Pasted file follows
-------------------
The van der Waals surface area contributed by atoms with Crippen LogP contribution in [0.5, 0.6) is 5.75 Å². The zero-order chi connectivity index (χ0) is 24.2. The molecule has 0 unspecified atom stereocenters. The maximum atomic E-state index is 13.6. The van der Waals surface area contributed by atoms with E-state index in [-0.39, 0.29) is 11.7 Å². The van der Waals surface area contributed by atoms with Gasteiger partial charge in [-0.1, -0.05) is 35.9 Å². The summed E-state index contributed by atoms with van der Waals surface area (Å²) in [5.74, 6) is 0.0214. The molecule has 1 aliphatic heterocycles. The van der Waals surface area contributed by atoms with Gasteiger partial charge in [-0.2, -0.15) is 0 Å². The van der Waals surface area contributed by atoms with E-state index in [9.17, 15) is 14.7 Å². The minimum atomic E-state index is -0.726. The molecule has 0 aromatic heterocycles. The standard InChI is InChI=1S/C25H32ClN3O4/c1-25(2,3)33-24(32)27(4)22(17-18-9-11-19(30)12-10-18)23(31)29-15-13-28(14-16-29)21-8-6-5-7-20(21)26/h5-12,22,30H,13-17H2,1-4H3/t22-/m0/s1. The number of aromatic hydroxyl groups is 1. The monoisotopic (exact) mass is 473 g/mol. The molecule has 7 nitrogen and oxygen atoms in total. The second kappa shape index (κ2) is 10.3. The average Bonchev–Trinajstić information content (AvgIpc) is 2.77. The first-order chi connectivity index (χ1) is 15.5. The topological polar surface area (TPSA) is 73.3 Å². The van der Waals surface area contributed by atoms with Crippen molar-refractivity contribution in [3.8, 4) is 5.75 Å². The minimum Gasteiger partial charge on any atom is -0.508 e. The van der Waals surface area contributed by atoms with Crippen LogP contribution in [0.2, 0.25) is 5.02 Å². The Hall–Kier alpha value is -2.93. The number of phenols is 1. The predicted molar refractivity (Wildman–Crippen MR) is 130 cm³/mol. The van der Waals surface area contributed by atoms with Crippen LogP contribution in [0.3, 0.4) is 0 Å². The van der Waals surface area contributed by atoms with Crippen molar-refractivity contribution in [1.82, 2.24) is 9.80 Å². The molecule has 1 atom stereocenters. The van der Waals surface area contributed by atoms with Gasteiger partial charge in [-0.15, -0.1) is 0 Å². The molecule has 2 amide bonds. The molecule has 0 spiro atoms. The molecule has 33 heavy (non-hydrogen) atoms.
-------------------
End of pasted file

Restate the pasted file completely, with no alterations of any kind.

The van der Waals surface area contributed by atoms with Crippen LogP contribution in [0.5, 0.6) is 5.75 Å². The zero-order chi connectivity index (χ0) is 24.2. The molecule has 0 unspecified atom stereocenters. The maximum atomic E-state index is 13.6. The van der Waals surface area contributed by atoms with E-state index in [-0.39, 0.29) is 11.7 Å². The van der Waals surface area contributed by atoms with Gasteiger partial charge in [-0.1, -0.05) is 35.9 Å². The summed E-state index contributed by atoms with van der Waals surface area (Å²) in [5.74, 6) is 0.0214. The molecule has 1 aliphatic heterocycles. The van der Waals surface area contributed by atoms with Gasteiger partial charge in [-0.2, -0.15) is 0 Å². The van der Waals surface area contributed by atoms with E-state index in [9.17, 15) is 14.7 Å². The minimum atomic E-state index is -0.726. The molecule has 0 aromatic heterocycles. The standard InChI is InChI=1S/C25H32ClN3O4/c1-25(2,3)33-24(32)27(4)22(17-18-9-11-19(30)12-10-18)23(31)29-15-13-28(14-16-29)21-8-6-5-7-20(21)26/h5-12,22,30H,13-17H2,1-4H3/t22-/m0/s1. The number of aromatic hydroxyl groups is 1. The monoisotopic (exact) mass is 473 g/mol. The molecule has 7 nitrogen and oxygen atoms in total. The second kappa shape index (κ2) is 10.3. The average Bonchev–Trinajstić information content (AvgIpc) is 2.77. The first-order chi connectivity index (χ1) is 15.5. The topological polar surface area (TPSA) is 73.3 Å². The van der Waals surface area contributed by atoms with Crippen molar-refractivity contribution in [3.8, 4) is 5.75 Å². The minimum Gasteiger partial charge on any atom is -0.508 e. The van der Waals surface area contributed by atoms with Crippen LogP contribution in [0.2, 0.25) is 5.02 Å². The Hall–Kier alpha value is -2.93. The number of phenols is 1. The predicted molar refractivity (Wildman–Crippen MR) is 130 cm³/mol. The van der Waals surface area contributed by atoms with Crippen LogP contribution in [0.3, 0.4) is 0 Å². The van der Waals surface area contributed by atoms with Crippen molar-refractivity contribution in [1.82, 2.24) is 9.80 Å². The molecule has 1 atom stereocenters. The van der Waals surface area contributed by atoms with Gasteiger partial charge in [-0.15, -0.1) is 0 Å². The molecule has 2 amide bonds. The molecule has 0 spiro atoms. The molecule has 33 heavy (non-hydrogen) atoms.